Susan Dowd is no stranger to running, but sign on for a half marathon? That distance had never even remotely crossed her mind.
And when her son asked her to join him and his wife for the San Diego Rock and Roll Half Marathon this year, her immediate thought was “no way!” As someone who has run three miles several times a week since she was in her 30s, Susan a very fit 65. She works out in the Inverness Village Fitness Center and takes yoga in addition to running. So, once the seed was planted, it took root.
“It’s hard to say no to your children, and I knew it would make my son proud,” she says. “And I knew it would set a good example for active aging.” She also volunteers with a group called Girls on the Run, which uses running to teach elementary and middle-school age girls about setting goals and overcoming obstacles. She thinks that might have played a role in her decision, as well.
Susan’s goals were modest: finish the race with no injuries and have a good time running it. She accomplished both and surprised herself by placing 30 out of 160 in her age group.
“The last two miles were actually the best,” Susan says. “I felt strong. I felt wonderful. It was exhilarating.”
She began training for the May race in late Fall 2014, slowly working up from three to six to nine miles. The training was not without injury, but most were minor issues like blisters and hamstring pulls. When she developed Achilles tendonitis five weeks before the race, she began working with a physical therapist and got back on track.
She also credits Inverness Village’s wellness director with advice and resources that helped her along the way.
In fact, if it weren’t for the fact that she lives at Inverness, Susan says she never would have agreed to the race in the first place.
Susan’s husband is 20 years older than her and faces some health issues and sometimes require minor assistance with tasks. Challenges with getting around in their two-story home was the catalyst for their move to a one-level Garden Home at Inverness Village.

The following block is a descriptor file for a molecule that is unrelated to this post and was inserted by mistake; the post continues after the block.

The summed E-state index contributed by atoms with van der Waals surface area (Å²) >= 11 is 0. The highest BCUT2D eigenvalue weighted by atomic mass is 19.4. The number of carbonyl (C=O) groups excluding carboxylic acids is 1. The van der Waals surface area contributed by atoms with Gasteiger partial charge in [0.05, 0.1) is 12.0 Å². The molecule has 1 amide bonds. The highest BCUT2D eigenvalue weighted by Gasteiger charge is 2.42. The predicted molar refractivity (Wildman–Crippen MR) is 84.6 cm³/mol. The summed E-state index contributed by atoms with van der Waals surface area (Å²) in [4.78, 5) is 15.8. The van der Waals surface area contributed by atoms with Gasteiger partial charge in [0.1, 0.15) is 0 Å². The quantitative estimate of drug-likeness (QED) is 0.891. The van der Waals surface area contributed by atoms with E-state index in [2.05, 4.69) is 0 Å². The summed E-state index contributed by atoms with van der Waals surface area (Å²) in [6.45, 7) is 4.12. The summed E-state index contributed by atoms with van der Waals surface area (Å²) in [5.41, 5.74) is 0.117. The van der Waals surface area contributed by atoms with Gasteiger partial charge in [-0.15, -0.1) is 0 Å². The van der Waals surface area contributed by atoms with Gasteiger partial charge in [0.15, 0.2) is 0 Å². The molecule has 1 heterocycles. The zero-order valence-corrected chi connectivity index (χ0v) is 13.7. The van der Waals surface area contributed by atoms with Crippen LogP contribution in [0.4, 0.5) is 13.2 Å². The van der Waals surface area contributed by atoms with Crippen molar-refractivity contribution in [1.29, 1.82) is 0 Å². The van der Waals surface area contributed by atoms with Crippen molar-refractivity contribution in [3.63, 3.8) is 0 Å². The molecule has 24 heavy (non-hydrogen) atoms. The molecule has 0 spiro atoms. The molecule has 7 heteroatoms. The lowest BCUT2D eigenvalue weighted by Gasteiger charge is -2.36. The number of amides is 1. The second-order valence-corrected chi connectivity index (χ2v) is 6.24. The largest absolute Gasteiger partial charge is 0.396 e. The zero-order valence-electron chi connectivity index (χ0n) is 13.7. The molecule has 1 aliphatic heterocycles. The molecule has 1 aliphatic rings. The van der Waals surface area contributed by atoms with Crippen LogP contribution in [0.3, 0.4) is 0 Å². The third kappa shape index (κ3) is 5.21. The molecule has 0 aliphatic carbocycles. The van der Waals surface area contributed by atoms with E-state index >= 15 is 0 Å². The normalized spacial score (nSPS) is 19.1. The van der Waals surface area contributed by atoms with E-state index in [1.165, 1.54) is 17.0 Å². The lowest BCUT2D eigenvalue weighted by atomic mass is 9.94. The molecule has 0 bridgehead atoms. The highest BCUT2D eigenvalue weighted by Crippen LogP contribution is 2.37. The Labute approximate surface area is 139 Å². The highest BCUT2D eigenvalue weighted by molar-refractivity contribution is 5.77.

“I would not have been able to leave for five days without being concerned if we lived in our old home,” she says. “Because he exercises regularly, even with his challenges, he is very self-sufficient. But between our neighbors, Inverness at Home services and a call pendant, I knew that if he needed help, he could get it.”
She also credits the community with making her training much more convenient. The Fitness Center was two minutes away for treadmill running in bad weather, and she was able to do her six-mile runs solely on the campus.
“I think that regular exercise makes all of your life better,” Susan says. “It gives you more stamina, and just makes you feel good and open to different opportunities. And while it may not prevent an illness or injury, if you're in good shape, you're able to handle those stresses better.”
Given that attitude it’s no surprise that Susan is already talking to her sister about getting together for a half marathon in San Antonio next year.
“My physical therapist is an ultramarathoner and he warned me that this is addictive,” she laughs. “He might be right!”